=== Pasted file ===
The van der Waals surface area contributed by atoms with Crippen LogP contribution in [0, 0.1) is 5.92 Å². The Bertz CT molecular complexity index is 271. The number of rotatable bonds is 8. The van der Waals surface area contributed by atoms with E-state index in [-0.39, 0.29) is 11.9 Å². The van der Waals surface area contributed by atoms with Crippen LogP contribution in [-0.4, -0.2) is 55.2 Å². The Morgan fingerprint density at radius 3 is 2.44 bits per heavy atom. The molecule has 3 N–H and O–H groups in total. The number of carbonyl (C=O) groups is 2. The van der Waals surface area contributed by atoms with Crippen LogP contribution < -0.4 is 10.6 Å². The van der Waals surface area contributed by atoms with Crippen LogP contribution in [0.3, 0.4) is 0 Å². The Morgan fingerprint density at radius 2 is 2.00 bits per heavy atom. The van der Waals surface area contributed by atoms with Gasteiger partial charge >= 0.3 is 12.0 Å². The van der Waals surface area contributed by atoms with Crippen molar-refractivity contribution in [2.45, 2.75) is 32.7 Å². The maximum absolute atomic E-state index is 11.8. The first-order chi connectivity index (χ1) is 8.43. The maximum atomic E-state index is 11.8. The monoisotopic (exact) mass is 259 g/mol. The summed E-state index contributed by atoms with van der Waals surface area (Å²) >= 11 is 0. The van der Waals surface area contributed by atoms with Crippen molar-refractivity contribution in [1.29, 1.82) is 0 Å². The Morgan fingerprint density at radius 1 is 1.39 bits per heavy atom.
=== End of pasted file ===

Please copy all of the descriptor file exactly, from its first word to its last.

The van der Waals surface area contributed by atoms with Crippen LogP contribution in [0, 0.1) is 5.92 Å². The Bertz CT molecular complexity index is 271. The number of rotatable bonds is 8. The van der Waals surface area contributed by atoms with E-state index in [-0.39, 0.29) is 11.9 Å². The van der Waals surface area contributed by atoms with Crippen LogP contribution in [-0.4, -0.2) is 55.2 Å². The Morgan fingerprint density at radius 3 is 2.44 bits per heavy atom. The molecule has 3 N–H and O–H groups in total. The number of carbonyl (C=O) groups is 2. The van der Waals surface area contributed by atoms with Crippen LogP contribution < -0.4 is 10.6 Å². The van der Waals surface area contributed by atoms with Crippen LogP contribution in [0.3, 0.4) is 0 Å². The Morgan fingerprint density at radius 2 is 2.00 bits per heavy atom. The van der Waals surface area contributed by atoms with Gasteiger partial charge >= 0.3 is 12.0 Å². The van der Waals surface area contributed by atoms with Crippen molar-refractivity contribution in [2.45, 2.75) is 32.7 Å². The maximum absolute atomic E-state index is 11.8. The first-order chi connectivity index (χ1) is 8.43. The maximum atomic E-state index is 11.8. The monoisotopic (exact) mass is 259 g/mol. The summed E-state index contributed by atoms with van der Waals surface area (Å²) >= 11 is 0. The van der Waals surface area contributed by atoms with Crippen molar-refractivity contribution in [1.29, 1.82) is 0 Å². The Morgan fingerprint density at radius 1 is 1.39 bits per heavy atom.